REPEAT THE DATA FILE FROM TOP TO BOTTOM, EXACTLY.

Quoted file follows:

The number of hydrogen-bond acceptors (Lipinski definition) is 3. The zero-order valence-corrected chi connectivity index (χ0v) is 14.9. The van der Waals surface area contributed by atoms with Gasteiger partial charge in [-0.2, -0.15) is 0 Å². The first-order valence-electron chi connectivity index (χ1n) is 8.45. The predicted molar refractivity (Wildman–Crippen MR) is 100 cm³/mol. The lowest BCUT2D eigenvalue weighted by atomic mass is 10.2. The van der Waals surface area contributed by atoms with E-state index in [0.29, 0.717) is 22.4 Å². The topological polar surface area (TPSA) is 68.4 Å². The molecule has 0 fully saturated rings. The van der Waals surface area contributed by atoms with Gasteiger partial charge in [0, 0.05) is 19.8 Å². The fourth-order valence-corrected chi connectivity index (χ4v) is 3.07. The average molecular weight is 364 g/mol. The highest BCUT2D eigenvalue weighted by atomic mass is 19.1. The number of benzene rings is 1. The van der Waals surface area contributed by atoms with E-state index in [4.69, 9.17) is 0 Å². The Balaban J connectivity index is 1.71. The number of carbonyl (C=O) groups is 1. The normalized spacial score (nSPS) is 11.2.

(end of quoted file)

The number of hydrogen-bond acceptors (Lipinski definition) is 3. The zero-order valence-corrected chi connectivity index (χ0v) is 14.9. The van der Waals surface area contributed by atoms with Gasteiger partial charge in [-0.2, -0.15) is 0 Å². The first-order valence-electron chi connectivity index (χ1n) is 8.45. The predicted molar refractivity (Wildman–Crippen MR) is 100 cm³/mol. The lowest BCUT2D eigenvalue weighted by atomic mass is 10.2. The van der Waals surface area contributed by atoms with E-state index in [0.29, 0.717) is 22.4 Å². The topological polar surface area (TPSA) is 68.4 Å². The molecule has 0 fully saturated rings. The van der Waals surface area contributed by atoms with Gasteiger partial charge in [0, 0.05) is 19.8 Å². The fourth-order valence-corrected chi connectivity index (χ4v) is 3.07. The average molecular weight is 364 g/mol. The highest BCUT2D eigenvalue weighted by atomic mass is 19.1. The number of benzene rings is 1. The van der Waals surface area contributed by atoms with E-state index in [4.69, 9.17) is 0 Å². The Balaban J connectivity index is 1.71. The number of carbonyl (C=O) groups is 1. The normalized spacial score (nSPS) is 11.2.